Home Industry News Conventional & Organic Insecticides for Japanese Beetle

Conventional & Organic Insecticides for Japanese Beetle

Japanese beetle numbers continue to increase in the weekly trap counts conducted by University of Minnesota researchers in Forest Lake, Hastings, Chanhassen, and Rosemount. As infestations increase on farms, growers should be vigilant about control in order to prevent extensive leaf damage.

Review of Pesticide Options for Japanese Beetles

Japanese beetles release an aggregation pheromone to attract others. Therefore, early control is currently recommended to reduce JB aggregations (or “feeding frenzy” congregations) on apple trees and small fruit crops. Although research is underway this summer to determine economic thresholds for when to control JB in both raspberry and wine grapes, it will be at least another year before we have definitive results on spray timing recommendations to continue to build sustainable IPM and organic management programs.

Regarding insecticides, and beyond efficacy, do not rely on only one chemical for insect control. Rotate products with different modes of action to reduce the risk of resistance development.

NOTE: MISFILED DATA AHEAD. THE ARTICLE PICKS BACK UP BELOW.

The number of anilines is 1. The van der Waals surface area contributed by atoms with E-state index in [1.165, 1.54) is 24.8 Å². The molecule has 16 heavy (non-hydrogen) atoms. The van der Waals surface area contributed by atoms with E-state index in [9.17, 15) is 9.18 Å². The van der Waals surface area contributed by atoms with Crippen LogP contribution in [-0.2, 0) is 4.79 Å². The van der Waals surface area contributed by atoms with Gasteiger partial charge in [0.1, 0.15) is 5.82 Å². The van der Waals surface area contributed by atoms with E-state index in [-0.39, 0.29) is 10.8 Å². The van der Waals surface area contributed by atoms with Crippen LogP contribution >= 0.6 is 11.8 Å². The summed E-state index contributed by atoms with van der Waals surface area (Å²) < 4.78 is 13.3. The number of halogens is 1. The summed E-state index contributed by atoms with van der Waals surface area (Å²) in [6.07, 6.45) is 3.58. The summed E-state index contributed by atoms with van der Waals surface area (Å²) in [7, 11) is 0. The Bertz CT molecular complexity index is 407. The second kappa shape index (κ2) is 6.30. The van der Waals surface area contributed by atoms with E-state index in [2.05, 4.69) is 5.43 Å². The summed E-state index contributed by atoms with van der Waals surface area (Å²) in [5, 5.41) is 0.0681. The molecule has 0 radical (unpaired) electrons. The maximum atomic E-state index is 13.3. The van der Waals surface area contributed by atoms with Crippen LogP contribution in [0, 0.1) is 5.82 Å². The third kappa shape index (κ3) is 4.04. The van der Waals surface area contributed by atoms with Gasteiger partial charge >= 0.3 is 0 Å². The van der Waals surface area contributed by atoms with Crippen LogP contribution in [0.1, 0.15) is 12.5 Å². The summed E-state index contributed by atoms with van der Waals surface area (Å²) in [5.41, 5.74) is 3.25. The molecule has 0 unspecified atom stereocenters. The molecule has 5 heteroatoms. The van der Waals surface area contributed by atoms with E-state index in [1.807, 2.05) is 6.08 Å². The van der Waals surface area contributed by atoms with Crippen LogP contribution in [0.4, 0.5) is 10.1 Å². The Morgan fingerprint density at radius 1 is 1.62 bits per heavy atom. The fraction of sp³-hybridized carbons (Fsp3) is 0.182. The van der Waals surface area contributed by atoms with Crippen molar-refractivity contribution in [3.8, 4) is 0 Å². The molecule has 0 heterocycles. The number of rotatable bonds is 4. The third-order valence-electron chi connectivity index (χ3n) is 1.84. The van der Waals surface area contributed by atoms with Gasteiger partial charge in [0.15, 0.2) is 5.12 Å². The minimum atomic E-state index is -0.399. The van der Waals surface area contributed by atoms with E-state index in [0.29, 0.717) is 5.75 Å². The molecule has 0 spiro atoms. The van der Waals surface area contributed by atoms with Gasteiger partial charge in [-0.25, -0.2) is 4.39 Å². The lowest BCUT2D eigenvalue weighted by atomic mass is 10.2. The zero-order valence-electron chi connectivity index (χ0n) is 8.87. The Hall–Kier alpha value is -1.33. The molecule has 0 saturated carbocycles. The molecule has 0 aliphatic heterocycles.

Several repellents and anti-feedant products work by slowing the congregation of beetles, and have residual activity of 2-3 weeks. This means that they should be applied every 2-3 weeks based on scouting. These products include:

  • Neonicotinoids: Assail, Belay, Wrangler/Alias/Montana. Actara is not as effective, and has a 35 day pre-harvest (PHI) interval.
  • Neem oil: Does not effectively kill adults, but is a repellent that reduces immigration into the orchard. Apply neem oil in the evening or night, not in the middle of the day.

With the exception of Assail, the other products listed above do not provide immediate knockdown (death) of Japanese beetles. For immediate knockdown of beetles, one of the following may be applied:

  • Imidan (phosmet)
  • BeetleGone (Bt)
  • Assail
  • Carbaryl (i.e. Sevin)
  • Pyrethroids (i.e. Mustang Maxx, Danitol, Baythroid, Warrior)

Assail is also effective on 2nd generation coddling moth, so growers may choose to wait to spray this for JB until the 2nd generation coddling moths are active in order to target both at once.

While pyrethroid and carbaryl products are effective for immediate knockdown of JB, they also kill most beneficial insects such as parasitic wasps that help control aphids and other pests. For example, they target predaceous mites that feed on European red mite and spider mites, increasing the occurrence of those pests. These products include Asana, Baythroid, Danitol, Warrior, Proaxis, Mustang Maxx, and Sevin.

Organic pesticide options:

Entrust provides partial control of Japanese beetles – see the 2019 trial data below. Pyganic (pyrethrum), Surround (kaolin clay) and BeetleGone (Bt) are additional organic options that provide varying levels of control. As stated above, neem oil can be used as a repellent for partial control as well.